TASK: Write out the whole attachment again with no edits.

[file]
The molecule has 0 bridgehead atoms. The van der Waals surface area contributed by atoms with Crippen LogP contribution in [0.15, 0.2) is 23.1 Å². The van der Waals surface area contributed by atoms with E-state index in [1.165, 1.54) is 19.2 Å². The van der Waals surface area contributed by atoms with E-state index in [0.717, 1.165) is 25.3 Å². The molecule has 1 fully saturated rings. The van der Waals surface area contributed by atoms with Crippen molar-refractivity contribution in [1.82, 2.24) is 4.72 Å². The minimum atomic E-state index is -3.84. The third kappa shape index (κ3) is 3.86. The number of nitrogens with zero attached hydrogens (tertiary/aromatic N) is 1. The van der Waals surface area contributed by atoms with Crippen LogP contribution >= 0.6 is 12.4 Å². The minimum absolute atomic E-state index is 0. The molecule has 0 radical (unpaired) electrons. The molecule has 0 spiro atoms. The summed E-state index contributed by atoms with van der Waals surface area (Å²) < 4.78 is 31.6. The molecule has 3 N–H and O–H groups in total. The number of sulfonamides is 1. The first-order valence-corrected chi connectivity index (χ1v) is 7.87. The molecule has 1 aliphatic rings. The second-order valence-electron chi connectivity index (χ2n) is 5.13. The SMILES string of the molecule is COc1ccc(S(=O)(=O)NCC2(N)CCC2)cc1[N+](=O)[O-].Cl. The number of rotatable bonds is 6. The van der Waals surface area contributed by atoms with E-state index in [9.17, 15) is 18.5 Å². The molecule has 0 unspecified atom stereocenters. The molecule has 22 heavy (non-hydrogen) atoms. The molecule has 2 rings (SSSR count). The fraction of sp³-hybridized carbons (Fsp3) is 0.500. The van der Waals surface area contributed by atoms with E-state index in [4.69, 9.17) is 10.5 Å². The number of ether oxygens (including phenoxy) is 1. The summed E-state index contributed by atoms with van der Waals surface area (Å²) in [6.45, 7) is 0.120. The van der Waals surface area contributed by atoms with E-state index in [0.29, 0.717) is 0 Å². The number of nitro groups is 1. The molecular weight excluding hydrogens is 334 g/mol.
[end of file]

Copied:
The molecule has 0 bridgehead atoms. The van der Waals surface area contributed by atoms with Crippen LogP contribution in [0.15, 0.2) is 23.1 Å². The van der Waals surface area contributed by atoms with E-state index in [1.165, 1.54) is 19.2 Å². The van der Waals surface area contributed by atoms with E-state index in [0.717, 1.165) is 25.3 Å². The molecule has 1 fully saturated rings. The van der Waals surface area contributed by atoms with Crippen molar-refractivity contribution in [1.82, 2.24) is 4.72 Å². The minimum atomic E-state index is -3.84. The third kappa shape index (κ3) is 3.86. The number of nitrogens with zero attached hydrogens (tertiary/aromatic N) is 1. The van der Waals surface area contributed by atoms with Crippen LogP contribution >= 0.6 is 12.4 Å². The minimum absolute atomic E-state index is 0. The molecule has 0 radical (unpaired) electrons. The molecule has 0 spiro atoms. The summed E-state index contributed by atoms with van der Waals surface area (Å²) < 4.78 is 31.6. The molecule has 3 N–H and O–H groups in total. The number of sulfonamides is 1. The first-order valence-corrected chi connectivity index (χ1v) is 7.87. The molecule has 1 aliphatic rings. The second-order valence-electron chi connectivity index (χ2n) is 5.13. The SMILES string of the molecule is COc1ccc(S(=O)(=O)NCC2(N)CCC2)cc1[N+](=O)[O-].Cl. The number of rotatable bonds is 6. The van der Waals surface area contributed by atoms with E-state index in [9.17, 15) is 18.5 Å². The molecule has 0 unspecified atom stereocenters. The molecule has 22 heavy (non-hydrogen) atoms. The molecule has 2 rings (SSSR count). The fraction of sp³-hybridized carbons (Fsp3) is 0.500. The van der Waals surface area contributed by atoms with E-state index in [4.69, 9.17) is 10.5 Å². The number of ether oxygens (including phenoxy) is 1. The summed E-state index contributed by atoms with van der Waals surface area (Å²) in [6.45, 7) is 0.120. The van der Waals surface area contributed by atoms with E-state index in [0.29, 0.717) is 0 Å². The number of nitro groups is 1. The molecular weight excluding hydrogens is 334 g/mol.